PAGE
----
This guy was fast.
As seen on Oak:
What’s a fair price for this guy to get your keys out of your car?
I’m thinking $50.
Anyway, this is one way for thieves to get into your car…
Now I’m not saying it’s owned by a church, but this is what 15-passenger church vans look like (so I call them church vans) plus this ride finally got the boot just outside of a big old church parking lot.
Note the flat tire.
Note that the reason this van got the boot is due to an excessive number of unpaid tickets having to do with the Residential Parking Program, which, you know, I don’t believe in. So what’ll happen is that a meter maid will mark your car with chalk (that’s the old-school method) or somehow note its time and position with license plate scanners or something like that and then come back two hours later to issue a ticket – this can happen more than once in a day, so you can end up with more than one ticket after a day of parking in the wrong neighborhood. Anyway, this van managed to get over $150 in RPP tickets on its windshield in just one day last week.
Poor little feller:
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In mitigation, the SFMTA could have just towed this rig and that would have been much worse for the owner.
Anyway, rules are rules I suppose.
Unless the owner performs an intervention to get it in running shape and also to pay off the SFMTA the four-figures worth of tickets and fines and boot installation and removal fees and also to deal with the DMV, this van is headed for the auction.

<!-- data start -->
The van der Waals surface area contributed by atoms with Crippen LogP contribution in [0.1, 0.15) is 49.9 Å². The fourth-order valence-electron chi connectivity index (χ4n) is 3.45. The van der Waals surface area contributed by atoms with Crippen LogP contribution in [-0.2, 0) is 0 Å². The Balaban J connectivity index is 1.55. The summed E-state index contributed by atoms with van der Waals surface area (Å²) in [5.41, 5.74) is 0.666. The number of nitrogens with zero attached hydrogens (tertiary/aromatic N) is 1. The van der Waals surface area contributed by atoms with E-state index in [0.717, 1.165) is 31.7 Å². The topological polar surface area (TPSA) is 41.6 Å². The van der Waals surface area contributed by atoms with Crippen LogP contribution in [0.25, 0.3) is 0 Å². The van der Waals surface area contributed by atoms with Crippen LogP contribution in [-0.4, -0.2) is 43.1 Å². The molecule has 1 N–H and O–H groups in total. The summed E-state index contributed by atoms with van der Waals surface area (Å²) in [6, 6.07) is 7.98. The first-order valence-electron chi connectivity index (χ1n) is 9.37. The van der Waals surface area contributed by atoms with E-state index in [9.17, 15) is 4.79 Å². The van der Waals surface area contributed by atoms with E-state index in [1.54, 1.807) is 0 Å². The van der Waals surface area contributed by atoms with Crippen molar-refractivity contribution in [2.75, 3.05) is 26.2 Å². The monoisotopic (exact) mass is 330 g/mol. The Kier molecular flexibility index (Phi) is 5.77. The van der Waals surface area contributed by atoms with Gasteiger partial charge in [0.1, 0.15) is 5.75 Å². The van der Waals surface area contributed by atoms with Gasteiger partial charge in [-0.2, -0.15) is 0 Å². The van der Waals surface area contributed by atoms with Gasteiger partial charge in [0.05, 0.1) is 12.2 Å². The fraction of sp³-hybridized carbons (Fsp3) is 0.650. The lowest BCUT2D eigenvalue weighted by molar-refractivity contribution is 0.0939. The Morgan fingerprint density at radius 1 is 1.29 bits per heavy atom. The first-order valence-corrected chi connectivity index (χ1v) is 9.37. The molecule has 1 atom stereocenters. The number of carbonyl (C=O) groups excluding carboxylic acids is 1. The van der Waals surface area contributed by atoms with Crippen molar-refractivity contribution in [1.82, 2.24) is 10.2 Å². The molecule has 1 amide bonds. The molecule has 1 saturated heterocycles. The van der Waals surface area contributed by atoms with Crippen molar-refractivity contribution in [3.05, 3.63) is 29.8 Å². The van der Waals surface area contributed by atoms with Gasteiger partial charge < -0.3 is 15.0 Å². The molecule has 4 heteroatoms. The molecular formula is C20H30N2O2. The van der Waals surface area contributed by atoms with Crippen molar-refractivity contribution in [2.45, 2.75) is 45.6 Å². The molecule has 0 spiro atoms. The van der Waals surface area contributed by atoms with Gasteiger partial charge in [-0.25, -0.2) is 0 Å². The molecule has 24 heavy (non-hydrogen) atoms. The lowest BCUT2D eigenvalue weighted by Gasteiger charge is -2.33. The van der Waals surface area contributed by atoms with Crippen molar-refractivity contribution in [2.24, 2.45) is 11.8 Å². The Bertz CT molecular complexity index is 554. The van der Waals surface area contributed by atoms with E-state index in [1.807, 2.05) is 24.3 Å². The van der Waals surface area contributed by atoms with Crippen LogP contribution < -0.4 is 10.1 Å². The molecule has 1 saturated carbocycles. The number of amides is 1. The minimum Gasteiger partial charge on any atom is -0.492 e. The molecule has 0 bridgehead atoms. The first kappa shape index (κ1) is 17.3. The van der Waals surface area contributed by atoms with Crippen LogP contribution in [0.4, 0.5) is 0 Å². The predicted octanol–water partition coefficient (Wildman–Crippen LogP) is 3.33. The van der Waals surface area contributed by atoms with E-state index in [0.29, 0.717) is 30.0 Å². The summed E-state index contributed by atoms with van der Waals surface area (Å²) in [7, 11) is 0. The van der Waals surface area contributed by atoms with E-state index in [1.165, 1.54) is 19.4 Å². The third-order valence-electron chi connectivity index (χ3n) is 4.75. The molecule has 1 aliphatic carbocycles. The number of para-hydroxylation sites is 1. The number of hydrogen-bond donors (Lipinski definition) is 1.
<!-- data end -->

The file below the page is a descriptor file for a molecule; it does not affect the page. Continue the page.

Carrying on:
At first glance, the “wrap” on this Golden Gate Park shuttle van allowed it to blend in with all the nearby Victorians. Imagine my surprise when I noticed it moving!
I was like, “AHAHAHAHA … remarkable!“
Boy, you got me good, RPD.
This one was sent in by @lz.
I’ll note the Oregon plates:
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Here is wisdom. Let him that has understanding count the number of the beast: for it is the number of a man; and his number is six hundred three score and six.
Here’s an old Chrysler van. Can you see the rear extension they simply tacked on to the end of the thing? See how they left the wheels in the same place as on the shorter 12-passenger version?
Bad form – a half-assed design on the cheap:
The Ford design was to lengthen the body over the same frame as smaller vehicles. GM increased the wheelbase. Safety experts feel the GM approach is the safer design.
Passenger vans (Econoline Wagons/Club Wagons) could seat between two and 12 passengers, depending on the number of seats installed; standard-length wagons typically held two bench seats behind the driver. In 1978, a 15-passenger “Super Wagon” was introduced on the same wheelbase as the standard-length van, using a body extension added to the rear of the vehicle.
At the very least, you should load up people from the front on these rigs.
At the very least…